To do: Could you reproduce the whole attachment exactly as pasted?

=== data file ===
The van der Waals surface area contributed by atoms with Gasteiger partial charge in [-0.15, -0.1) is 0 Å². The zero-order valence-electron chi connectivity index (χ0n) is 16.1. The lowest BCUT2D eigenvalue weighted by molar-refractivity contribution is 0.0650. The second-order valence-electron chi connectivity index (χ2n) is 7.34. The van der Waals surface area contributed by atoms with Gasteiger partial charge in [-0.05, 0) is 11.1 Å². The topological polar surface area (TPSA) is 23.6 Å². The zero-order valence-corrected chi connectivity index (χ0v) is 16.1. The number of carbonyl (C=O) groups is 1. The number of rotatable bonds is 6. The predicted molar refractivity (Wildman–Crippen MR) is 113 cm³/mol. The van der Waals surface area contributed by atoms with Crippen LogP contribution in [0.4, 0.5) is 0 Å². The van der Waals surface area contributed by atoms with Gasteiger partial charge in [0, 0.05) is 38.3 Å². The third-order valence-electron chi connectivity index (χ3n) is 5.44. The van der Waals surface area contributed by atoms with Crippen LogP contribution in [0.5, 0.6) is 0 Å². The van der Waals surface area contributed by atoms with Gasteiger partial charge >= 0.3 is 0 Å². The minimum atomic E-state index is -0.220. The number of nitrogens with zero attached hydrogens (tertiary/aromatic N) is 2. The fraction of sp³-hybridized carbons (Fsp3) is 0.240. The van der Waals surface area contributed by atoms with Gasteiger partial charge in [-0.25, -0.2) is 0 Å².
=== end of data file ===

The van der Waals surface area contributed by atoms with Gasteiger partial charge in [-0.15, -0.1) is 0 Å². The zero-order valence-electron chi connectivity index (χ0n) is 16.1. The lowest BCUT2D eigenvalue weighted by molar-refractivity contribution is 0.0650. The second-order valence-electron chi connectivity index (χ2n) is 7.34. The van der Waals surface area contributed by atoms with Gasteiger partial charge in [-0.05, 0) is 11.1 Å². The topological polar surface area (TPSA) is 23.6 Å². The zero-order valence-corrected chi connectivity index (χ0v) is 16.1. The number of carbonyl (C=O) groups is 1. The number of rotatable bonds is 6. The predicted molar refractivity (Wildman–Crippen MR) is 113 cm³/mol. The van der Waals surface area contributed by atoms with Crippen LogP contribution in [0.4, 0.5) is 0 Å². The van der Waals surface area contributed by atoms with Gasteiger partial charge in [0, 0.05) is 38.3 Å². The third-order valence-electron chi connectivity index (χ3n) is 5.44. The van der Waals surface area contributed by atoms with Crippen LogP contribution in [0.5, 0.6) is 0 Å². The van der Waals surface area contributed by atoms with Gasteiger partial charge >= 0.3 is 0 Å². The minimum atomic E-state index is -0.220. The number of nitrogens with zero attached hydrogens (tertiary/aromatic N) is 2. The fraction of sp³-hybridized carbons (Fsp3) is 0.240. The van der Waals surface area contributed by atoms with Gasteiger partial charge in [-0.25, -0.2) is 0 Å².